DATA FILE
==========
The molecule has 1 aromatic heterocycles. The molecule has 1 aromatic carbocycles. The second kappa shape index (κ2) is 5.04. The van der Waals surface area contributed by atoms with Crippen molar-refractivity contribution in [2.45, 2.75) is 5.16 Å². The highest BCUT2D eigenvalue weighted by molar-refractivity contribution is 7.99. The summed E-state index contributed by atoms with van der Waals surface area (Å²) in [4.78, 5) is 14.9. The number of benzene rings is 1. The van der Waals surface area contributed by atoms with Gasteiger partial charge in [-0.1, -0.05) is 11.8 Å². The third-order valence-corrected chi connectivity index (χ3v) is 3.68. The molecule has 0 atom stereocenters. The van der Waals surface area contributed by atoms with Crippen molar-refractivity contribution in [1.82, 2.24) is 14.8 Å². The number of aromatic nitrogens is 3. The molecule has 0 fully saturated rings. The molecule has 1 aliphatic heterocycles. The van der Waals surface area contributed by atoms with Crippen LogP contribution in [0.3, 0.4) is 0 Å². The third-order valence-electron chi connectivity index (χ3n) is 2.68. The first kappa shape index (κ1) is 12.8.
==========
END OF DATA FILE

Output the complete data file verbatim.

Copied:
The molecule has 1 aromatic heterocycles. The molecule has 1 aromatic carbocycles. The second kappa shape index (κ2) is 5.04. The van der Waals surface area contributed by atoms with Crippen molar-refractivity contribution in [2.45, 2.75) is 5.16 Å². The highest BCUT2D eigenvalue weighted by molar-refractivity contribution is 7.99. The summed E-state index contributed by atoms with van der Waals surface area (Å²) in [4.78, 5) is 14.9. The number of benzene rings is 1. The van der Waals surface area contributed by atoms with Gasteiger partial charge in [-0.1, -0.05) is 11.8 Å². The third-order valence-corrected chi connectivity index (χ3v) is 3.68. The molecule has 0 atom stereocenters. The van der Waals surface area contributed by atoms with Crippen molar-refractivity contribution in [1.82, 2.24) is 14.8 Å². The number of aromatic nitrogens is 3. The molecule has 0 fully saturated rings. The molecule has 1 aliphatic heterocycles. The van der Waals surface area contributed by atoms with Crippen LogP contribution in [0.3, 0.4) is 0 Å². The third-order valence-electron chi connectivity index (χ3n) is 2.68. The first kappa shape index (κ1) is 12.8.